160. Editorial Note

At the 396th Meeting of the National Security Council on February 12, Director of Central Intelligence Allen Dulles briefed the Council on “Significant Developments Affecting U.S. Security.” Included in that report was the following assessment of the new cabinet in Iraq:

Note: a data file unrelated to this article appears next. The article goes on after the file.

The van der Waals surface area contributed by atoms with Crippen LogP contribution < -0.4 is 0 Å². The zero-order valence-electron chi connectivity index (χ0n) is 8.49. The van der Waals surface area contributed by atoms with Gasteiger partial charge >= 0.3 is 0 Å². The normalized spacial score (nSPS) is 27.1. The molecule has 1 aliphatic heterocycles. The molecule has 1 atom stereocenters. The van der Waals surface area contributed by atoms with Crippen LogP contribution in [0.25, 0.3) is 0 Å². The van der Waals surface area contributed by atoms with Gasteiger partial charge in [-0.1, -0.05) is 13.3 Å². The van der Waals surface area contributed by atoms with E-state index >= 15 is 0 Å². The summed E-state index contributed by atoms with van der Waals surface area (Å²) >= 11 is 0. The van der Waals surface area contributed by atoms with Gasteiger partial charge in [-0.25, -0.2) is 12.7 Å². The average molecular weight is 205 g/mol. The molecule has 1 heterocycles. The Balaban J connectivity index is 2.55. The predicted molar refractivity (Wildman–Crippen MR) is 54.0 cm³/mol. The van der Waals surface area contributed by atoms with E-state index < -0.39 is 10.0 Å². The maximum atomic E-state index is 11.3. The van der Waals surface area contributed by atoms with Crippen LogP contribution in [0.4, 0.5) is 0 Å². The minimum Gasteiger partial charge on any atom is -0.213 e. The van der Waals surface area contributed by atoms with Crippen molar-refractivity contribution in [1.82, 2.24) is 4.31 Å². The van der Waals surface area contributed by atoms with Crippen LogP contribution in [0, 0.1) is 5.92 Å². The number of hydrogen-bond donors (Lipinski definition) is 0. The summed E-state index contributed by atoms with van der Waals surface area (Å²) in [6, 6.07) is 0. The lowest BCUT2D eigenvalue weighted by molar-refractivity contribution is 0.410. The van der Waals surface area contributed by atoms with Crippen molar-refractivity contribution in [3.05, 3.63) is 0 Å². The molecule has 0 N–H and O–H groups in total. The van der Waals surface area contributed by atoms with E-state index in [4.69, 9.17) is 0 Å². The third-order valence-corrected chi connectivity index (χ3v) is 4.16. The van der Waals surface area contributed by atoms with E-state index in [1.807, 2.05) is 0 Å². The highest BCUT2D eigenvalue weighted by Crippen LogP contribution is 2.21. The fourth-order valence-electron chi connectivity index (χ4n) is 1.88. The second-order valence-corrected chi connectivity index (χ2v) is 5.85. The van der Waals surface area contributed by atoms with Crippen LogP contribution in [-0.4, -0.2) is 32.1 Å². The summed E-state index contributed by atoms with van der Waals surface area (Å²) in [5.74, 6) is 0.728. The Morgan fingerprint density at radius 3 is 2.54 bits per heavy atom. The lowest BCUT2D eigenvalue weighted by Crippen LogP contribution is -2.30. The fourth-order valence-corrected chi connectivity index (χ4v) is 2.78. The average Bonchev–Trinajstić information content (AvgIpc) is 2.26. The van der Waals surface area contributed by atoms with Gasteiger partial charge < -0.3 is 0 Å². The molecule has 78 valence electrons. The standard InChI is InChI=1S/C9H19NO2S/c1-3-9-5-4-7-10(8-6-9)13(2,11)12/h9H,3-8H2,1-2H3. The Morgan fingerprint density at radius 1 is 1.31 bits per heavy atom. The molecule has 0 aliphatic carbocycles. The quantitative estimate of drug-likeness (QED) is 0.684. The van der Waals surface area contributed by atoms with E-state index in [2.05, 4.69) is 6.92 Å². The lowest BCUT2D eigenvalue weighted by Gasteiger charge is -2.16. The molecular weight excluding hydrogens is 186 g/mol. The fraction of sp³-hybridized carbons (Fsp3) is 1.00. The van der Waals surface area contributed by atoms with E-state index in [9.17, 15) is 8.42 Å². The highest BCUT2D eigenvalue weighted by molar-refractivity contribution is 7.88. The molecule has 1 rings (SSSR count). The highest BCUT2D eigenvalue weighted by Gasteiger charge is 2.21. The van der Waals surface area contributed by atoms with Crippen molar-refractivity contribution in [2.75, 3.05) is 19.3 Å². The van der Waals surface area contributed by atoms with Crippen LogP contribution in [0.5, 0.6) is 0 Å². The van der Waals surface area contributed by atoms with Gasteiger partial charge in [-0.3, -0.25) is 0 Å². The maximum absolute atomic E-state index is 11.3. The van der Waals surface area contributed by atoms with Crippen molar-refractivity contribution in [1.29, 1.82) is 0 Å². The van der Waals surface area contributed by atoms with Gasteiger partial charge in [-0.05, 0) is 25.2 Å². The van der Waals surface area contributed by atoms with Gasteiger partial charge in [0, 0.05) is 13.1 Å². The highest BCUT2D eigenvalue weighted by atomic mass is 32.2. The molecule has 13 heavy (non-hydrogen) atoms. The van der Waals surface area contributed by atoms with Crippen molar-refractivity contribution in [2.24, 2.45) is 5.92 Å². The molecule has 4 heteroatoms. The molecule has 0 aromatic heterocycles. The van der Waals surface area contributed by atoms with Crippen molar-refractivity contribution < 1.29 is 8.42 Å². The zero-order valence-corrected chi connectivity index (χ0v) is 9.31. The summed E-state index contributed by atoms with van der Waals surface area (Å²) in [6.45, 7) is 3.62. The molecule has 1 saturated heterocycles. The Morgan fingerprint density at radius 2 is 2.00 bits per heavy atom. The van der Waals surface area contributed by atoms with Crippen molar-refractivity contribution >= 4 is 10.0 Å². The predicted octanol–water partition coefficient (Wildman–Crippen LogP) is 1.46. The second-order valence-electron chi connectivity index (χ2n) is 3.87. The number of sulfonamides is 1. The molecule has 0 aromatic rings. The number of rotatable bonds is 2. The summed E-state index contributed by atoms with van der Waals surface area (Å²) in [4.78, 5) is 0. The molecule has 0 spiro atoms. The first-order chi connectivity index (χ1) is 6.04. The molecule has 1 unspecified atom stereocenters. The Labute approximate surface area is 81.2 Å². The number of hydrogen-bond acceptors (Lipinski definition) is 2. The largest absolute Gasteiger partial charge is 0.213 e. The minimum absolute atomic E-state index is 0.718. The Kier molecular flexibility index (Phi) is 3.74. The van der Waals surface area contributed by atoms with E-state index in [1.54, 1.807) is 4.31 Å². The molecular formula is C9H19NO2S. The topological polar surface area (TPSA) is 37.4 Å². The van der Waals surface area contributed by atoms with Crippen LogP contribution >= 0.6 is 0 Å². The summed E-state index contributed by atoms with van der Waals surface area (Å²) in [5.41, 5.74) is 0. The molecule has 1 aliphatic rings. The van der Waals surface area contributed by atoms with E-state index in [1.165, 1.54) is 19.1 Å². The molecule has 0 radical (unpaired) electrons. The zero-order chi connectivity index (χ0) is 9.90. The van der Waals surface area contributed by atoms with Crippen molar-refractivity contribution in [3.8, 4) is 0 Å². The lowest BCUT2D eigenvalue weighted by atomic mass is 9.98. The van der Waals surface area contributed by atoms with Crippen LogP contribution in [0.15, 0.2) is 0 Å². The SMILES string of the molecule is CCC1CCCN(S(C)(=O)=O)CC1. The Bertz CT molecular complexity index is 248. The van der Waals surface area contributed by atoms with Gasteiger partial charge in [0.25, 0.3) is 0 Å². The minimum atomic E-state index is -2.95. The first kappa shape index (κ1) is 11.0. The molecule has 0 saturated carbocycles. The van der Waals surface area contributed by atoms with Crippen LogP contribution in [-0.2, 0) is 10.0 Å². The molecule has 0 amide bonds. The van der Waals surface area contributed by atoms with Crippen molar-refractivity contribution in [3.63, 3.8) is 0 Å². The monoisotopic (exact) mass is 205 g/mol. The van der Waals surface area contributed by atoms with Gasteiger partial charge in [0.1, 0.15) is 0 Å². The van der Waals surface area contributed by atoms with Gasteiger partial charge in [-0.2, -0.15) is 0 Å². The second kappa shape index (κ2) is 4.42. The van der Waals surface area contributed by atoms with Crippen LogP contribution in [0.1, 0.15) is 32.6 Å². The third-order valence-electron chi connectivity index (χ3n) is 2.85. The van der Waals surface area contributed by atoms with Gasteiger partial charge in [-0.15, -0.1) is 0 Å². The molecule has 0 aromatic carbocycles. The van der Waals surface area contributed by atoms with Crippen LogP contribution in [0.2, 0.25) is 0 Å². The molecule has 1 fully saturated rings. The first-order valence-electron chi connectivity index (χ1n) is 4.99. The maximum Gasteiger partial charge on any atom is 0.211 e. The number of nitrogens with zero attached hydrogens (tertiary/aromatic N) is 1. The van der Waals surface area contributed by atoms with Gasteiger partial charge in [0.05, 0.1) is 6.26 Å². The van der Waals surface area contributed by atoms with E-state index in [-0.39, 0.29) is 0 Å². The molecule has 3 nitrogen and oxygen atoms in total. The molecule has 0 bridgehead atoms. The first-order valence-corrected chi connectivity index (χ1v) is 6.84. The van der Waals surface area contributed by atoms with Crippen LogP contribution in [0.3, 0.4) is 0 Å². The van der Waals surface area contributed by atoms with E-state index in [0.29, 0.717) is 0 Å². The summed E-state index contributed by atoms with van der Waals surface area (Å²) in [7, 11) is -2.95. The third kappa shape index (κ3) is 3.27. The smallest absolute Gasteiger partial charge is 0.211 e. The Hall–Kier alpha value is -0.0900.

“Turning to the situation in Iraq, Mr. Dulles said that the recent changes in the make-up of the Cabinet in that country had not come as a [Page 381]surprise despite the selection of ten new Cabinet ministers. There were, he said, differing views as to the significance of the change among ourselves, between ourselves and the British, and perhaps even between the intelligence community and the U.S. Ambassador in Iraq. Was this or was it not a move in the direction of the Left or in the direction of Communist control of Iraq? There were in any case many Iraqis who feel that the point has now been reached when they must make a choice between Nasserism and Communism. On the other hand, as individuals the new ministers themselves were not so bad. In the intelligence community, however, we do think that the trend represented by these Cabinet changes was slightly in the Communist direction. As for Nasser, he did not really seem to know what to do about what was happening in Iraq.” (Eisenhower Library, Whitman File, NSC Records)